Franchise Article Series: Franchise Disclosure Document

The following article is part one of a series of articles that document some key considerations about franchising including some of the pitfalls and opportunities which our firm has seen and advised upon over the past two years. For a full .pdf version of this article, please click here.

On February 1, 2019 two years will have passed since the British Columbia Franchises Act came into force. Since the enactment of the legislation, our Franchise Law Team at Pushor Mitchell has assisted both franchisors and franchisees in working with and ensuring they are compliant with the Franchises Act. This article is the first in a series of articles that documents some key considerations about franchising that we have seen over the past two years.

One of the main features under the Franchises Act has been the implementation of a Franchise Disclosure Document. The Franchise Disclosure Document is intended to summarize all material facts regarding the franchise. A material fact is defined as any information about the business, operations, capital or control of the franchisor or franchisor’s associate, or about the franchise that would reasonably be expected to have a significant effect on the value or price of the franchise to be granted or on the decision to acquire the franchise. The Franchises Regulation specifically sets out the requirements of the type of information that must be included in a Franchise Disclosure Document. This includes, but is not limited to:

  • financial statements of the franchisor;
  • business information about the franchisor and its directors; and
  • a summary of the franchisee’s costs and obligations.

The rationale behind a Franchise Disclosure Document is to ensure a prospective franchisee has all the information deemed necessary to make a fully informed decision on whether to proceed with the purchase of the franchise. The Franchise Disclosure Document must be provided by a franchisor to a franchisee at least 14 days before the parties enter into a franchise agreement.  A Franchise Disclosure Document can be delivered personally or by email. However, it is important to emphasize that a Franchise Disclosure Document must be delivered as one complete document and delivered at one time. Legally, it is not adequate for a franchisor to provide the Franchise Disclosure Document to a prospective franchisee and then follow up with attachments and additional information at a later time. This is a common pitfall for franchisors, who will sometimes provide the Franchise Disclosure Document to a prospective franchisee and then follow up (sometimes days later) with the financial statements or other schedules that should have originally been included.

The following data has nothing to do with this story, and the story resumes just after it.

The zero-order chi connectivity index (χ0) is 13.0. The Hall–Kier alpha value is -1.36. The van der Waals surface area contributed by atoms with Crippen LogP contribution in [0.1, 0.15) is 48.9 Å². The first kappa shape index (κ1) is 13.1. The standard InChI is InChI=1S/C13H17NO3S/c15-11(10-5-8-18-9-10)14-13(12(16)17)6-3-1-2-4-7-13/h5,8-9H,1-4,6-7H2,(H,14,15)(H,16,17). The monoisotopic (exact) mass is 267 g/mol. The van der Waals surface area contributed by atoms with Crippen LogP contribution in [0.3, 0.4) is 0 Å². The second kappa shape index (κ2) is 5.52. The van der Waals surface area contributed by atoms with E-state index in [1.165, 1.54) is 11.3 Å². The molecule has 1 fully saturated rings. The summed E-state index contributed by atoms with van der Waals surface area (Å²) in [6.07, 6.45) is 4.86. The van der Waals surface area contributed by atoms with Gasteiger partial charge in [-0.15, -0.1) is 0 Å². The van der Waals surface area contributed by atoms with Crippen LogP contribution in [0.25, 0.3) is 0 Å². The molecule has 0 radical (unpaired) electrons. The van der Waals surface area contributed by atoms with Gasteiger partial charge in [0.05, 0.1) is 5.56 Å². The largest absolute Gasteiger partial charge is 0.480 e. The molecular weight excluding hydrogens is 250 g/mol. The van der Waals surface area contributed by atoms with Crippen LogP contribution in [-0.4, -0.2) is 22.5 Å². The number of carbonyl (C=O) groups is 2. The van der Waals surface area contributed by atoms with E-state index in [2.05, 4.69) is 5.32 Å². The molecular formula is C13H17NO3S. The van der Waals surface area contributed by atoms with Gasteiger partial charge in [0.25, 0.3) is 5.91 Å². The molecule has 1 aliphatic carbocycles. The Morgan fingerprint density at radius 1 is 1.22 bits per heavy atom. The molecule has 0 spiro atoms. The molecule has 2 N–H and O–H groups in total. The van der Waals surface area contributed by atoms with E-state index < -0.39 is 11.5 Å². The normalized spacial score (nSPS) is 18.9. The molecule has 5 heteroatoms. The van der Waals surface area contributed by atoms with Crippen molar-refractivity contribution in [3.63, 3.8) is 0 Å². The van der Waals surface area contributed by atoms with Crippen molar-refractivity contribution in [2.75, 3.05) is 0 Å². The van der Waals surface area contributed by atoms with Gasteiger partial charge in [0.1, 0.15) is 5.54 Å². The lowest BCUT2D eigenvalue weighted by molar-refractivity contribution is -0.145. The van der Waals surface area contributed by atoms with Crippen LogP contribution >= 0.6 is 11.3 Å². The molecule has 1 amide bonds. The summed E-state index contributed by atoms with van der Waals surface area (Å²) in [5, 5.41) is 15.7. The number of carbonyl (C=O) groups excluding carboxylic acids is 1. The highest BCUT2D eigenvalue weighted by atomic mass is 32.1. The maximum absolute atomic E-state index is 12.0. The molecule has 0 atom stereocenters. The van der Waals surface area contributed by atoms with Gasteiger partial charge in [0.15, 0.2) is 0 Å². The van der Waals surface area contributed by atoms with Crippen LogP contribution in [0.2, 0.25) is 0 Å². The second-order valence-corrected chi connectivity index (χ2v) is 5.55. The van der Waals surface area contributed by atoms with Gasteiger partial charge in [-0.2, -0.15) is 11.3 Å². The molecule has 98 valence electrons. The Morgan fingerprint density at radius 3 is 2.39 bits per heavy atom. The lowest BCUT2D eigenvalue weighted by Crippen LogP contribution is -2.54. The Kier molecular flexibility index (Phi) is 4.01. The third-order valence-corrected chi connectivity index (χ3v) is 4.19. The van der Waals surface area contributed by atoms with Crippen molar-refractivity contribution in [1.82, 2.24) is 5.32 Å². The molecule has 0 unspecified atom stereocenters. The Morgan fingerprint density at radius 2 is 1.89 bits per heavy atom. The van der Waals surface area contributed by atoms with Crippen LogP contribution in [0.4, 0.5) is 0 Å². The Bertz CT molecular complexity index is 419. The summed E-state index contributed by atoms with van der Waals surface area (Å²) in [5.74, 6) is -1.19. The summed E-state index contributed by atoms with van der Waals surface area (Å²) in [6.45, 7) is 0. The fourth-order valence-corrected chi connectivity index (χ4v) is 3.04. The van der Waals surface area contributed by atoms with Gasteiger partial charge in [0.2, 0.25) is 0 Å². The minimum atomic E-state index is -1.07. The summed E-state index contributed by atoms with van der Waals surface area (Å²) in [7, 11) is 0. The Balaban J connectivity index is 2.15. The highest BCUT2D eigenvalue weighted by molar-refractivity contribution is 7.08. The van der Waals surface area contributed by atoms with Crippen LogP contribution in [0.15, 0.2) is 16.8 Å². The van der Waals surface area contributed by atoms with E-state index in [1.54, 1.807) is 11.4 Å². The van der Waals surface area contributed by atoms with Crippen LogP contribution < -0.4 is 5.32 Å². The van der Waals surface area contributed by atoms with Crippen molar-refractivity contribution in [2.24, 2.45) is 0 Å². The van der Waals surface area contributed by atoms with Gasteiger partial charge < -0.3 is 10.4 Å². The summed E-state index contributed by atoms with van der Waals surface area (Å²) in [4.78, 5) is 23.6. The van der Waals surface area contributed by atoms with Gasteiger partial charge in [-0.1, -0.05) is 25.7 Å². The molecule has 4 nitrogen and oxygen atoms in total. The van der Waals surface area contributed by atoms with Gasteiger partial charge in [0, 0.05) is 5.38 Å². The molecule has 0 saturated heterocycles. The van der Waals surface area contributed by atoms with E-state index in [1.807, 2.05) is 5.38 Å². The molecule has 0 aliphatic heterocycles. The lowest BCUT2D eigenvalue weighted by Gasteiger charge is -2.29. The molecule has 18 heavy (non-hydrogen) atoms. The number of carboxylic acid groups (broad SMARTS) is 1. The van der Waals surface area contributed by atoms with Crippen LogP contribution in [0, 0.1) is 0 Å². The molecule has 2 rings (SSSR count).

The Franchises Act provides that the failure to provide a complete Franchise Disclosure Document may grant franchisees with a right to rescind the franchise agreement within 60 days after receiving a Franchise Disclosure Document if the contents did not meet the requirements under the Franchises Act. If a franchisor never provided the franchisee with a Franchise Disclosure Document the franchisee has the ability to rescind the franchise agreement within two years.

We are happy to help franchisors prepare their Franchise Disclosure Document to ensure that the document meets the requirements under the Franchises Act and Regulation. We can also assist prospective franchisees in reviewing a Franchise Disclosure Document to determine if the document contains the appropriate information to make a fully informed decision about the franchise.  Please contact Patrick or another member of our Franchise Law Team.

Patrick Bobyn is a business and real estate lawyer at Pushor Mitchell LLP who acts for both franchisors and franchisees.  You can reach Patrick at 250-869-1286 or [email protected].  For more information on our Franchise Law Team, please visit

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